After the 1917 revolution, Russian and Soviet avant-garde theatre attempted to create a new art for post-revolutionary society. This reconsideration of the Russian avant-garde theatre investigates the burgeoning new drama/theatre forms of the period. Kleberg considers assumptions made about the audience and by the audience, and seeks to determine whether discrepancies existed between the two. Offering fresh insights into the modernist period of Russian theatre, Theatre as Action provides a new typology of the stage/audience relationship in modernist Russian theatre. Constructivism of the 1920's is discussed on light of the plays of Meyerhold, Eisenstein, and Treytykov. The relation of the Soviet Russian avant-garde to the aesthetics of Bertold Brecht is also examined. This original, comprehensive work is a major contribution to our understanding of the confrontation of the ideal and the reality of Soviet 1920's, revealing the Wagnerian and Symbolist utopia beneath, and its crisis. It will be of particular interest to students of literature and drama.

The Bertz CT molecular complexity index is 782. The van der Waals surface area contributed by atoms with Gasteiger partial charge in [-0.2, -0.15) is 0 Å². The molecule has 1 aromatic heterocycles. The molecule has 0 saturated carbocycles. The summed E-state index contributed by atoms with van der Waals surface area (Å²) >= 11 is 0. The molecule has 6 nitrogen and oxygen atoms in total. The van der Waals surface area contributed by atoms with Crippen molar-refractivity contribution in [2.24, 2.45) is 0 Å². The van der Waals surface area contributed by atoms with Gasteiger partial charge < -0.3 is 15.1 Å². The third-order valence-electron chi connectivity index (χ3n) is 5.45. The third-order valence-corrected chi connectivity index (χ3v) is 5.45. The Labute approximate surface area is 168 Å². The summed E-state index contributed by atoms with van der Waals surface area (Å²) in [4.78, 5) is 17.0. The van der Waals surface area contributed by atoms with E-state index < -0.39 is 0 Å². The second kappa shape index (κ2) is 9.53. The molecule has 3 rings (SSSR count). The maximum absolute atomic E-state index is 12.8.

About the Author
Lars Kleberg is Cultural Counselor to the Swedish Embassy in Moscow and a theatre critic, translator, and writer.